Ashley Apple, assistant professor and commissioner on government relations, VNA
Nursing and activism need not live in separate silos, says Ashley Apple, assistant professor and VNA's government relations commissioner. 'They actually go together, and should go together.'

When Ashley Apple (BSN ’18, MSN ’20, DNP ’21) was 16 years old, she chained herself to the front door of a department store

“At the policy table, legislators and policymakers are listening to nurses right now more than I think they probably ever have.”

Ashley Apple, activist, assistant professor, and commissioner on government relations, Virginia Nurses Association

to protest the sale of fur coats. “Activism has always been in my bones,” she said.“I’ve marched on Washington more times than I can count.”

As a graduate nursing student, she took a health policy class and had a revelation: her two loves—nursing and activism—need not live in separate silos. “They actually go together, and they should go together,” she said.

She is now a faculty member in the Accelerated Two-Year BSN program at the School, a practicing family nurse practitioner, and, in her work with the Virginia Nurses Association, works directly with state legislators to provide expertise on drafting legislation supporting nurses and public health initiatives. She also leads the Virginia Legislative Nursing Alliance, and regularly meets leaders from specialty nursing organizations across the commonwealth.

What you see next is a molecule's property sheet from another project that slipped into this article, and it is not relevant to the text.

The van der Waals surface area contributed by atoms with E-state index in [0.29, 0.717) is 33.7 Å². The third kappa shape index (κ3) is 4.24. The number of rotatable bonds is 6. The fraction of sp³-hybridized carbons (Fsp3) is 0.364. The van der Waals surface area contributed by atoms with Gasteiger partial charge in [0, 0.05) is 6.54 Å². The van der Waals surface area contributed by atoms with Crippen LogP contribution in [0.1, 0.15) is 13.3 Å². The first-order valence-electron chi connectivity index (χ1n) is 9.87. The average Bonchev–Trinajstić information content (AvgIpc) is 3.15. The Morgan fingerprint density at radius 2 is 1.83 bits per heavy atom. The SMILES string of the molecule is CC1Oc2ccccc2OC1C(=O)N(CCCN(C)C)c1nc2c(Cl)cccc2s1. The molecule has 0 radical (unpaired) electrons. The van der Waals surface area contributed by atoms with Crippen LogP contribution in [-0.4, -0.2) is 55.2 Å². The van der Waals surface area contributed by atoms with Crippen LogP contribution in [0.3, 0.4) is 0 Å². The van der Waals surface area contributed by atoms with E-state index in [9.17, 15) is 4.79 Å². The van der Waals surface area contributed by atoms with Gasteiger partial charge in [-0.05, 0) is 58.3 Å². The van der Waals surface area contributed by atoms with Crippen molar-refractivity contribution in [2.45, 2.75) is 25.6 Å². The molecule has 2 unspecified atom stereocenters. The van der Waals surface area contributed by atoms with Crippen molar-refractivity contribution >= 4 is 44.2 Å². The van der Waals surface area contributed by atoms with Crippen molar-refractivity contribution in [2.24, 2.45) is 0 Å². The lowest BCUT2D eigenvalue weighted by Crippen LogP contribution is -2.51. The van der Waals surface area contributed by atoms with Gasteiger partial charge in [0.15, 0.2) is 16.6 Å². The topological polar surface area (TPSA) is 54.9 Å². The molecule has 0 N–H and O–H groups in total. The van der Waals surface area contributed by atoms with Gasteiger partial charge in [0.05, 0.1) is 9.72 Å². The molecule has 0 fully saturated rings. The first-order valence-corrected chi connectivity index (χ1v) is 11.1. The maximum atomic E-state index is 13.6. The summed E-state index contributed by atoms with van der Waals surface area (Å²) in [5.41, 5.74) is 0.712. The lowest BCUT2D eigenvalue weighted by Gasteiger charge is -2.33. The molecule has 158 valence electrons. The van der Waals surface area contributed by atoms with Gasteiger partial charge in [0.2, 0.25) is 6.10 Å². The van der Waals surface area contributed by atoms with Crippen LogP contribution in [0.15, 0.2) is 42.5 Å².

Apple describes herself as “an eternal optimist.” She believes the trauma of the pandemic has lit a fire in many nurses to become more involved in policy and advocacy work. “At the policy table, I will tell you that legislators and policymakers are listening to nurses right now more than I think they probably ever have,” she said, noting her return to Washington, D.C., for the National Nurses March May 12. “I suspect it’s going to be huge,” she said.

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Advice to future nurse leaders: Incorporate public health policy and critical analysis if you’re teaching students. We really need to make sure that the new generation of nurses is empowered to step up and be involved in policy from the start.


  • Tanya Thomas, clinical instructor and co-creator of UVA Health's COVID-19 monoclonal antibodies infusion clinic
  • Vickie Southall, award-winning assistant professor and veteran community health and pediatric nurse
  • Debra Barksdale, dean,  UNC Greensboro School of Nursing, mentor, and nurse scientist
  • Ashley Apple, assistant professor, pediatric nurse practitioner, and the Virginia Nurses Association's commissioner on government relations
  • David Simmons, clinical instructor and senior clinician, UVA Health Department of Nephrology, Mt. Zion First African Baptist Church, trustee
  • Becky Compton, UPG's chief clinical officer and Virginia Council of Nurse Practitioners' president
  • Dawn Adams, Virginia State Delegate and nurse practitioner